Category Archives: things i read this week

Things I read recently that I found interesting

It’s round-up day!

Statement from the organisers of the #PredatoryPeacekeepers petition and campaign– If you’ve not been following this enormously important campaign, here’s a good place to start.

The Past Hundred Years Of Gender-Segregated Public Restrooms (Shannon Keating)- A brief history of single-sex toilets in their context as a site of misogyny.

Racism and misogyny explains why there are so few black women in politics (Bridget Minamore)- Misogynoir is rife in politics, and this short article shows neatly how it manifests.

Azealia Banks’ Twitter Ban Reminds Us Freedom Of Speech Is For Whites Only (Carol Hood)- White people who say similar–and worse–things to Banks don’t get banned… why?

If The Avengers Had Basic Emotional Skills (Alex Gabriel)- How Civil War should have gone down.

My Friends and I Beat Up My Rapist, And I Will Never Apologize for Getting Revenge (Emily Eveland)- It’s almost taboo to talk about vengeful urges, and this honest piece talks frankly about putting them into action.

When the white gaze is automatically seen as informed opinion (Shane Thomas)- How the political and comment system believe in a bizarre myth of white people knowing it all.

The UK Home Office has just officially banned access to social media and instant messaging to people in immigration detention centres (Ruth Hennell)- An in-depth look at an important but overlooked freedom of speech issue.

Why Wear Masks? (Merseyside AFN)- How to protect yourself against police surveillance.

The Gendered Language of Harry Potter (s.e. smith)- A look at how women are described in Harry Potter, as compared to men.

Dear “Skeptics,” Bash Homeopathy and Bigfoot Less, Mammograms and War More (John Horgan)- Examining the bizarre pseudoscientific beliefs many skeptics/new atheists hold. Note: the paragraph on psychiatric drugs falls into the exact trap the author outlines others as falling into.

The Gendered Implications of the Word “Manipulative” (Kitty Stryker)- “Manipulative” is a loaded term, often thrown on women who talk about their needs. Exploring the what and why.

The First Line Of Every Fan Fiction I Have Started Writing Once I Found Out Emma Watson Was Named In The Panama Papers (Mallory Ortberg)- Sharing this because Ortberg is an incredible writer, and I’m gutted that The Toast is closing imminently, because content like this is incredible.

And finally, I am in love. Specifically, with this man and the tiny kitten he rescued that chose him. My heart, it bursts.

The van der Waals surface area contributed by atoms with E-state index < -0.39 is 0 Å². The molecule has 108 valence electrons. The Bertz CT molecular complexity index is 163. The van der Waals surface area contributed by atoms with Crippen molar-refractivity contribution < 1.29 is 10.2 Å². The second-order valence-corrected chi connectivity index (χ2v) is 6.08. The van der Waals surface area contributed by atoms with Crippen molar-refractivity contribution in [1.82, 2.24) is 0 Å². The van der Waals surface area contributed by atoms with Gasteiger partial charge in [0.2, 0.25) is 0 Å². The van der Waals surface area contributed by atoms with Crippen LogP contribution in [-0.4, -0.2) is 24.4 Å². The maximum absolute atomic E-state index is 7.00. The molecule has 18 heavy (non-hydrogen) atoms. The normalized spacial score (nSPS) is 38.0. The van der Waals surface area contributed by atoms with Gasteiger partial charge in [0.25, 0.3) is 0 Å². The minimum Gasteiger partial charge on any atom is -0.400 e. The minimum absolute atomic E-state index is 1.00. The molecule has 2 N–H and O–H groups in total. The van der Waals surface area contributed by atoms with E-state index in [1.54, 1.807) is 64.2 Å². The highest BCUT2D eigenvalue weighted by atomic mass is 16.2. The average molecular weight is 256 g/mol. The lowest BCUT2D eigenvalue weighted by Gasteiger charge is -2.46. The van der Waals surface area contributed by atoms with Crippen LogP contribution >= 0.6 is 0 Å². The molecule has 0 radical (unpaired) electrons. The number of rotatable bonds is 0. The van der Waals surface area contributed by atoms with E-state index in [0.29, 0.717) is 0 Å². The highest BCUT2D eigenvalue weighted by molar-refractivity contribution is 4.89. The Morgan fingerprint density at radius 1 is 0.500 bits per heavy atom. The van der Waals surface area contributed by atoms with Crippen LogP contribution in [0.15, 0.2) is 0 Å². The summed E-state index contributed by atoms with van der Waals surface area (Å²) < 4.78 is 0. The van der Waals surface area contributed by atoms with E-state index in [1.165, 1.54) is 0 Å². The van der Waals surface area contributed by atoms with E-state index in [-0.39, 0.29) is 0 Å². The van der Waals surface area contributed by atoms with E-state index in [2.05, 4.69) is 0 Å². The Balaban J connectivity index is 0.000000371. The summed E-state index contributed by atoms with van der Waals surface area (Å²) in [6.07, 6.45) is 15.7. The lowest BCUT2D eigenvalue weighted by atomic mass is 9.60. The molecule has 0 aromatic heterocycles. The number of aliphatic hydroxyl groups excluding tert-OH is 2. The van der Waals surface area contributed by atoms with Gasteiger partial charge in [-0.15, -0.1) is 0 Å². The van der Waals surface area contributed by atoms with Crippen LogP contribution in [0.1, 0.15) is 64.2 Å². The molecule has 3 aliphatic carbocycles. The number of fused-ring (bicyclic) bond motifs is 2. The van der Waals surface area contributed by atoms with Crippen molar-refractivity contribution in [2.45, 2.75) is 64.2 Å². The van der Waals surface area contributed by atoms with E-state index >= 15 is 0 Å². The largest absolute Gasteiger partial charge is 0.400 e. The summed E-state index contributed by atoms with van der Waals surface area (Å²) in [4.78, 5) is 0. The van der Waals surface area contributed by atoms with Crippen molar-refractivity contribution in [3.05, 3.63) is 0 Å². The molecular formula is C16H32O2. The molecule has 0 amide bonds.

Things I read

Welcome to the link round-up! A lot of it is Lemonade-focused, and if you haven’t experienced Lemonade yet, GTFO and watch it.


The UN’s Good vs. Bad Narrative Clears the Way for Sexual Violence and Impunity (Maya Goodfellow)- UN soldiers are raping the people they are supposed to protect. If you’re outraged, sign the #PredatoryPeacekeepers petition.

A Lemonade Reader (What’s Good)- Collating articles from black women about Lemonade.

Beyonce’s Lemonade exposed the truth about who’s really leading the cause for racial justice today (Wail Qasim)- An emotional piece about the work black women are doing.

Hillsborough disaster: deadly mistakes and lies that lasted decades (David Conn)- A thorough overview of the events and context that led to the police killing 96 people, and the subsequent coverup.

Solitary confinement is ‘no touch’ torture, and it must be abolished (Chelsea E. Manning)- Manning talks about her experience of solitary confinement and how the practice must end.

The government cited my research in its campaign against porn and anal sex – here’s why I disagree (Cicely Marston)- An academic outlines how the government misrepresented her research to fit their own agenda.

Bodyhackers are all around you, they’re called women (Rose Eveleth)- Analysing the gendered assumptions in what is and is not classed as bodyhacking. Uses cissexist language.

Sadiq Khan may not represent a win for all Muslims, nor should he (Chimene Suleyman)- Analysing Khan’s win and what it means for Muslims.

Be A Better Bystander: How Third Parties Can Help Targets Of Online Abuse (Zoe Quinn)- A model for constructive intervention.

Things I read recently that I found interesting

Hello everyone, it’s round-up time!

Dyspraxia and Femininity (Screaming Violets)- I found a lot to relate to in this short piece on femininity, unfemininity, and living with a brain that makes you fucking drop things all the time.

I’m on the Kill List. This is what it feels like to be hunted by drones (Malik Jalal)- The very real, human consequences of drone strikes.

Dear Home Office, please don’t deport me to my death (Luqman Onikosi)- Theresa May seems to genuinely be trying to kill a lot of people.